“The insurgency is a diversionary tactic by Iran to keep the American army busy,” he said. “The Iranian mission is to tie up the Americans for as long as possible so they can develop nuclear weapons.

“However, if the Americans pull out of Iraq my assessment is that the Iranians would be able to take control very quickly.

“Then there really would be a serious threat to world peace. Can you imagine the Iranians controlling all that oil?” Shalan felt some vindication last week when Donald Rumsfeld, the American defence secretary, said the Iranians “have put people in there. They have put money in there and it’s a very difficult thing to stop”.

Shalan has left Iraq under a cloud, however. Members of the government are said to be drawing up charges against him for fraud at the defence department, which he strongly denies. The details are sparse and no charges have been laid since allegations were first made at the beginning of the year while he was still defence minister.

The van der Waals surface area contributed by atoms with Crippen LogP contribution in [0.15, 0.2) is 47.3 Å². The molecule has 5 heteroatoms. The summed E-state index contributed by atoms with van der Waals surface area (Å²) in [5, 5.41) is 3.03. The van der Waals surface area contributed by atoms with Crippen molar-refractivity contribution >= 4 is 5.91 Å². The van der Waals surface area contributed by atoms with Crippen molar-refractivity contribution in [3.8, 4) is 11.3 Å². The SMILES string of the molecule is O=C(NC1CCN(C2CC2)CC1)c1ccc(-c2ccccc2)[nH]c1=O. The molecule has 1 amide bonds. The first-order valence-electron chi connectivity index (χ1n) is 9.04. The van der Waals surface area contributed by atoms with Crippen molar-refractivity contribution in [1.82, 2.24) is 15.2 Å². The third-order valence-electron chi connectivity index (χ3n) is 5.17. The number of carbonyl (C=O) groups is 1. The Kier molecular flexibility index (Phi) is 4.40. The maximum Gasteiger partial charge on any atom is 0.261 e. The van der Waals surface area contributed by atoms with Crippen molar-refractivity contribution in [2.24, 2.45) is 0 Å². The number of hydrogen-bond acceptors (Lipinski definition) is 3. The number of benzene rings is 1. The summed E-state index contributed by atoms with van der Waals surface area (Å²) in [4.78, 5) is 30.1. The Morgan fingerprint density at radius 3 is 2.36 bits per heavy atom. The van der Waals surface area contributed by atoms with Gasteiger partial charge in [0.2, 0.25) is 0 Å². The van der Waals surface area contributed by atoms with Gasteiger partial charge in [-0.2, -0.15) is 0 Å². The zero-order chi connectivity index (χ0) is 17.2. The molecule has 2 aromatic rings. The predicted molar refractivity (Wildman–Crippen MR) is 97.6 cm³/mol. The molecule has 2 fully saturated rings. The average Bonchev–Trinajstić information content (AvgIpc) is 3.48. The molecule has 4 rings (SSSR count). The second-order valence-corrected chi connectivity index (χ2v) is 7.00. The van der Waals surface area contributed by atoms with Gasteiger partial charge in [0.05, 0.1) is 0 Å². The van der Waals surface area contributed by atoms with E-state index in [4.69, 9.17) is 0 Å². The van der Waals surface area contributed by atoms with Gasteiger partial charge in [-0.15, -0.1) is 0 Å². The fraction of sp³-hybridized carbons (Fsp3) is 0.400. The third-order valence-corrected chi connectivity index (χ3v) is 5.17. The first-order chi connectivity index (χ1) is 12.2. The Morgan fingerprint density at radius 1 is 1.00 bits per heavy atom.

At the time Ahmad Chalabi, a rival Shi’ite leader and former protégé of Washington, claimed that $300m had been removed clandestinely from the central bank and flown to Lebanon.

The defence ministry responded that it had been a legitimate cash transfer to buy armaments; and Shalan threatened to have Chalabi arrested over his alleged involvement in a financial scandal in Jordan during the 1990s.

Chalabi is now deputy prime minister in the government formed since Iraq’s election, and Shalan is out of office. He has hired Dean & Dean, a firm of London lawyers, to defend him against his accusers in a legal action in the high court.